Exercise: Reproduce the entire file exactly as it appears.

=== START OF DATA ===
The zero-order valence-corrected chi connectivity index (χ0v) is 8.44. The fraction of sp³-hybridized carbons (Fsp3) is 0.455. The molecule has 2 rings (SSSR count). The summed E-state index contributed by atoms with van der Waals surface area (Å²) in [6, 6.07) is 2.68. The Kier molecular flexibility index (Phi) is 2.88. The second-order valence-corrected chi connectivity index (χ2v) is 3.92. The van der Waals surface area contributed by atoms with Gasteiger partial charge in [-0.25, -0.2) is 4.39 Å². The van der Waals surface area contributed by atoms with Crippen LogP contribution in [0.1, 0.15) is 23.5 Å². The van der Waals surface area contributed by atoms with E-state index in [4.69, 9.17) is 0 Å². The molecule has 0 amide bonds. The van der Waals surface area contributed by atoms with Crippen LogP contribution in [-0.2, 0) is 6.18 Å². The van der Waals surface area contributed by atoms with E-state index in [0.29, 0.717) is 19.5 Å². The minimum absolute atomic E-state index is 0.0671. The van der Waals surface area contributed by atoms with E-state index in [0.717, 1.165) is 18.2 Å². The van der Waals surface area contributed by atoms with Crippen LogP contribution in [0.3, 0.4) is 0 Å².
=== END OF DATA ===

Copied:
The zero-order valence-corrected chi connectivity index (χ0v) is 8.44. The fraction of sp³-hybridized carbons (Fsp3) is 0.455. The molecule has 2 rings (SSSR count). The summed E-state index contributed by atoms with van der Waals surface area (Å²) in [6, 6.07) is 2.68. The Kier molecular flexibility index (Phi) is 2.88. The second-order valence-corrected chi connectivity index (χ2v) is 3.92. The van der Waals surface area contributed by atoms with Gasteiger partial charge in [-0.25, -0.2) is 4.39 Å². The van der Waals surface area contributed by atoms with Crippen LogP contribution in [0.1, 0.15) is 23.5 Å². The van der Waals surface area contributed by atoms with E-state index in [4.69, 9.17) is 0 Å². The molecule has 0 amide bonds. The van der Waals surface area contributed by atoms with Crippen LogP contribution in [-0.2, 0) is 6.18 Å². The van der Waals surface area contributed by atoms with E-state index in [0.29, 0.717) is 19.5 Å². The minimum absolute atomic E-state index is 0.0671. The van der Waals surface area contributed by atoms with E-state index in [0.717, 1.165) is 18.2 Å². The van der Waals surface area contributed by atoms with Crippen LogP contribution in [0.3, 0.4) is 0 Å².